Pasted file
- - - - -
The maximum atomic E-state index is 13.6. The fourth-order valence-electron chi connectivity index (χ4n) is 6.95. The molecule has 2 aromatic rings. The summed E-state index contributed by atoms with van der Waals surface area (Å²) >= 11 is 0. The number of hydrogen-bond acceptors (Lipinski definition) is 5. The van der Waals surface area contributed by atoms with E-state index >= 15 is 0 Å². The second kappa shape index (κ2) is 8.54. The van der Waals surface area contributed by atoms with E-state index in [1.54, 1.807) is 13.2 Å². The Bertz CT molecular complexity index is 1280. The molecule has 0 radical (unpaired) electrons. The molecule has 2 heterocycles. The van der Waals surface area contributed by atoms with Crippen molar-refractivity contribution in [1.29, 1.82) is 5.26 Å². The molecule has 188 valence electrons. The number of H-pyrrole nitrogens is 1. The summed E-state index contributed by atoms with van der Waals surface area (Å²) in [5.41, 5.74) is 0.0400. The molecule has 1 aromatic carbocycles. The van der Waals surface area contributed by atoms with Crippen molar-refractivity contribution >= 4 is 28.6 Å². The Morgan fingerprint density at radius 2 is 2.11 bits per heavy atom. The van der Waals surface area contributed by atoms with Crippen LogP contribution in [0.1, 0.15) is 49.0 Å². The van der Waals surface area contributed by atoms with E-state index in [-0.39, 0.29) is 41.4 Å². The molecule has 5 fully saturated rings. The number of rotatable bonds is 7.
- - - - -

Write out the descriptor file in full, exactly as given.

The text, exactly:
The maximum atomic E-state index is 13.6. The fourth-order valence-electron chi connectivity index (χ4n) is 6.95. The molecule has 2 aromatic rings. The summed E-state index contributed by atoms with van der Waals surface area (Å²) >= 11 is 0. The number of hydrogen-bond acceptors (Lipinski definition) is 5. The van der Waals surface area contributed by atoms with E-state index >= 15 is 0 Å². The second kappa shape index (κ2) is 8.54. The van der Waals surface area contributed by atoms with E-state index in [1.54, 1.807) is 13.2 Å². The Bertz CT molecular complexity index is 1280. The molecule has 0 radical (unpaired) electrons. The molecule has 2 heterocycles. The van der Waals surface area contributed by atoms with Crippen molar-refractivity contribution in [1.29, 1.82) is 5.26 Å². The molecule has 188 valence electrons. The number of H-pyrrole nitrogens is 1. The summed E-state index contributed by atoms with van der Waals surface area (Å²) in [5.41, 5.74) is 0.0400. The molecule has 1 aromatic carbocycles. The van der Waals surface area contributed by atoms with Crippen molar-refractivity contribution >= 4 is 28.6 Å². The Morgan fingerprint density at radius 2 is 2.11 bits per heavy atom. The van der Waals surface area contributed by atoms with Crippen LogP contribution in [0.1, 0.15) is 49.0 Å². The van der Waals surface area contributed by atoms with E-state index in [-0.39, 0.29) is 41.4 Å². The molecule has 5 fully saturated rings. The number of rotatable bonds is 7.